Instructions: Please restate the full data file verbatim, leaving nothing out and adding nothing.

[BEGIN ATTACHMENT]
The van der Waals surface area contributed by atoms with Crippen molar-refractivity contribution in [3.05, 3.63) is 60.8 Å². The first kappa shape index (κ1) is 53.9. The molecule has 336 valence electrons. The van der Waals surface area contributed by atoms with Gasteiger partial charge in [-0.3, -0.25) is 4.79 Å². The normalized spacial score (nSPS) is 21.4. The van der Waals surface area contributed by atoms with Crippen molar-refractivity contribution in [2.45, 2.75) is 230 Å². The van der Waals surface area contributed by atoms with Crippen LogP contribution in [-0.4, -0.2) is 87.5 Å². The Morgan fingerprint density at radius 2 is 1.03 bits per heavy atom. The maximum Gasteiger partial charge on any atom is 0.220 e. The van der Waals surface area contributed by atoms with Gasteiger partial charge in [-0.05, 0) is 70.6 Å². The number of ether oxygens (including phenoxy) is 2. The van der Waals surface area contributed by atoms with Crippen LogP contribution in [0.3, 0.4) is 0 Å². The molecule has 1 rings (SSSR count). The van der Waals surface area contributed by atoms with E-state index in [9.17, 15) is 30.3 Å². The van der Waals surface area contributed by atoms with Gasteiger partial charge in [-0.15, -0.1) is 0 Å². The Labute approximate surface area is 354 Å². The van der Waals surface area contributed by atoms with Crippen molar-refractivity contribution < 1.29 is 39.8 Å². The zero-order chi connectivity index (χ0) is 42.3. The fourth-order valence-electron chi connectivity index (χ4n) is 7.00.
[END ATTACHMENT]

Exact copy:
The van der Waals surface area contributed by atoms with Crippen molar-refractivity contribution in [3.05, 3.63) is 60.8 Å². The first kappa shape index (κ1) is 53.9. The molecule has 336 valence electrons. The van der Waals surface area contributed by atoms with Gasteiger partial charge in [-0.3, -0.25) is 4.79 Å². The normalized spacial score (nSPS) is 21.4. The van der Waals surface area contributed by atoms with Crippen molar-refractivity contribution in [2.45, 2.75) is 230 Å². The van der Waals surface area contributed by atoms with Crippen LogP contribution in [-0.4, -0.2) is 87.5 Å². The Morgan fingerprint density at radius 2 is 1.03 bits per heavy atom. The maximum Gasteiger partial charge on any atom is 0.220 e. The van der Waals surface area contributed by atoms with Gasteiger partial charge in [-0.05, 0) is 70.6 Å². The number of ether oxygens (including phenoxy) is 2. The van der Waals surface area contributed by atoms with Crippen LogP contribution in [0.3, 0.4) is 0 Å². The molecule has 1 rings (SSSR count). The van der Waals surface area contributed by atoms with E-state index in [9.17, 15) is 30.3 Å². The van der Waals surface area contributed by atoms with Gasteiger partial charge in [-0.15, -0.1) is 0 Å². The Labute approximate surface area is 354 Å². The van der Waals surface area contributed by atoms with Crippen molar-refractivity contribution < 1.29 is 39.8 Å². The zero-order chi connectivity index (χ0) is 42.3. The fourth-order valence-electron chi connectivity index (χ4n) is 7.00.